Starting on MobiDick


Today I started working with Kerrie on a new web app: MobiDick. Kerrie is a good friend of mine who has been trying to figure out what to do with her life - and considering getting into tech - for a while. Over the past nine months or so, she’s taught herself a good bit of programming.

Like all new programmers, though, she ultimately needs to make the leap from “someone who can code” to “someone who can develop software”. The only way I know how to do that is to try doing a “full size” project, with all of the bells and whistles and pains.

Hence, MobiDick. The idea is simple: why doesn’t Project Gutenberg have a “Send to Kindle” button? And why do I have to store the ebooks that I purchase outside of Amazon, but ultimately upload to Kindle - like those from the Pragmatic Programmer - on DropBox? Why can’t I have a nice web interface for managing my non-Kindle-store books?

This is a nice sized project for a beginner, for a few reasons:

First, it’s of appropriate scope. You can get started with a single form and a listing.

Second, there are lots of directions to take it. Implementing a fully featured site will require all the key web application patterns, including authentication, file uploads, email notifications, regular notifications, comments, ratings, and the like. But there is room to do more! Just in our first planning session APIs to interact with a mobile app, background processing books to convert their file format, and actually figuring out the .mobi format so that we could make edits to the books came up. Plus the idea of writing a chrome extension to automatically send fan fiction to your kindle. There’s lots of opportunity to implement cool, challenging things, beyond your standard Twitter clone.

Third, it’s dear to Kerrie and my heart. Why build another Pinterest clone when you can build something that actually fills a need you personally experience?

Kerrie’s goal, as far as I know, is to learn more about web development, and develop as a programmer. My goal is to refresh my knowledge of Rails and early project development, and of my methods of teaching. Although I’ve onboarded several users onto existing applications over the past year, I haven’t worked with anyone as novice as Kerrie, and I haven’t done any greenfield projects - I want to make sure my skills stay up to date, and I find that teaching is the best way to do it.

The project will simulate, as accurately as possible, the real experience of being a programmer working on a small team for a medium sized web project. We’re recruiting a friend to serve as the product owner, and pedantically reject our stories in Pivotal Tracker. We’ll be doing user tests with some other friends who are kindle addicts. And the app will ultimately be deployed to Heroku just like any other real application.

Speaking of Pivotal, our first planning session was purely on the topic of Pivotal Tracker. Pivotal Tracker is the project management tool offered by Pivotal Labs. I’ve been using Tracker for almost two years now on all of my professional projects.

Introducing Tracker almost always has a learning curve, but introducing it at the same time as Agile is even more of a shock. Kerrie has never worked on a real project before, and hence has no familiarity with Agile or Scrum. I made the mistake of introducing Tracker first, then sort of talking about Agile once we had it open; I think it would have been more effective to introduce Agile first. The key points we covered were:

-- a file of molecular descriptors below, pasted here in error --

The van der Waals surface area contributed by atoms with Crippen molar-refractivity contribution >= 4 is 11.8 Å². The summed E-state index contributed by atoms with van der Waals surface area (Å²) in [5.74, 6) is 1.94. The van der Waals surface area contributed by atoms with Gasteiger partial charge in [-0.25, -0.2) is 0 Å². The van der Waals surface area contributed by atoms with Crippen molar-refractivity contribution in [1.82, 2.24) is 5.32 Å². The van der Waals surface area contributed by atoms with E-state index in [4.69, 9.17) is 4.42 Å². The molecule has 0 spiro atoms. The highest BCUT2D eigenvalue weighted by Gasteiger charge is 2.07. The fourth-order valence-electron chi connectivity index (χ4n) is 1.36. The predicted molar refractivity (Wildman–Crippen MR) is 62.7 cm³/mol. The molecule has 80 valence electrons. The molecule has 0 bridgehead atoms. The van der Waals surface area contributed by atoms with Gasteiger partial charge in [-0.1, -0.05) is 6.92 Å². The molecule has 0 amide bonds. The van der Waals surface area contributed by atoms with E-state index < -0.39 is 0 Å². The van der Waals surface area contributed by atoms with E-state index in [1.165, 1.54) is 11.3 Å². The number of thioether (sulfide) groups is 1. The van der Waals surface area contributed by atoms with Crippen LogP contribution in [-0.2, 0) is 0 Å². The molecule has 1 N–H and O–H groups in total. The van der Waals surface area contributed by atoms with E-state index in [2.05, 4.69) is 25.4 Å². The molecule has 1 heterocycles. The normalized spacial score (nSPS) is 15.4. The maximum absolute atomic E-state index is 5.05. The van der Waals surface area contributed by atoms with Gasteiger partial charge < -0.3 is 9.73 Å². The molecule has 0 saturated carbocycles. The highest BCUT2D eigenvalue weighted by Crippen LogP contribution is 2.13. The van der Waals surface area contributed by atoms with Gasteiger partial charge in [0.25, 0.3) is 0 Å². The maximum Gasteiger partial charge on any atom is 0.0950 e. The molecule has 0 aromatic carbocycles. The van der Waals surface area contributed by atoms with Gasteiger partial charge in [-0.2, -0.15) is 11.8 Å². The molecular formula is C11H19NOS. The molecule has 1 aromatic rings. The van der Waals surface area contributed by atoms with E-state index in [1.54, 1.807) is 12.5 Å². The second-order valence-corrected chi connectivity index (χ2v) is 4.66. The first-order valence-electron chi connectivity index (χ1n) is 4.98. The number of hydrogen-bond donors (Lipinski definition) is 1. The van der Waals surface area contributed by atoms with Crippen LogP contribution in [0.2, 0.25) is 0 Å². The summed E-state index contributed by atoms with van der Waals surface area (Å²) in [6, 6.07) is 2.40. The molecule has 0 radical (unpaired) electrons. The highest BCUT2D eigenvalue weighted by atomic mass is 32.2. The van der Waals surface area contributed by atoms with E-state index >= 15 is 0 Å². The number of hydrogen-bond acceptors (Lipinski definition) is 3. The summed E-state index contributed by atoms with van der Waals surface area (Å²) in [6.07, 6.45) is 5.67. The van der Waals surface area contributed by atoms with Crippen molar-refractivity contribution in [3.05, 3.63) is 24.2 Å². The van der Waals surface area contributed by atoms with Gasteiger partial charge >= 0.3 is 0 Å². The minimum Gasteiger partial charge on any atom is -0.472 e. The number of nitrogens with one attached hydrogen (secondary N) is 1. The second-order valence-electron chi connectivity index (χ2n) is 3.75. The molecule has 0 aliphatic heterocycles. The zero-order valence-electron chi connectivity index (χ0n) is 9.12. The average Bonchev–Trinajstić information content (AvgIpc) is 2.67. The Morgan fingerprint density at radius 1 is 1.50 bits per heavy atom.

We probably could’ve skipped points for now, but since I was introducing Tracker, had to discuss them, as Tracker won’t let you start a story without assigning it a point value.

One note: The new tracker intro video, which Kerrie saw when she created the project, was very good. The explanation is much better than when I first started using Tracker. That said, I do not know why Tracker still defaults to a split “Current” and “Backlog” view. I always combine the views, and Kerrie initially was confused when estimating a early-in-current story at 8 points pushed sevearl other stories off of current, and hence, off of her screen. It definitely was not intuitive at the time - I think this part of their onboarding could be improved.

We then sat down to write stories. I do my best to offer guidance, instead of taking over the situation. We started with some great ones:

First comment: Why is everyone’s first story user log in? I suppose it’s obvious

We then started fleshing these stories out. This will, of course, be an ongoing process.

I tried to focus my prompts in two types:

First, disambiguating nouns. “As a user, I can scan the bookshelf” is a great start to a story - I actually think scan is a particulary good choice of word, because it helped us come up with some more interesting ideas of what “scan” means - but it prompts questions about what is a bookshelf.

So, we ended up with some new stories:

I also pointed out the question: where do books come from? So,

I then went ahead and added - I should not have done this -

In retrospect, it would’ve been better to let us discover this naturally. That said, I’m trying to balance expedience of teaching with the teaching, so hopefully it will not be too worthless.

We also came up with some fun reach stories:

That last one is my favorite - the idea being that it’s the same as writing in the front cover of the book, if you then lend it to others We also ended up with a couple that will need fleshing out, like “As a user, I can receive notifications” (notifications of what? from whom?)

The final list we ended up with as our current section, in order:

And that was the end of our 90 minute work session. I’m really looking forward to implementing these stories!

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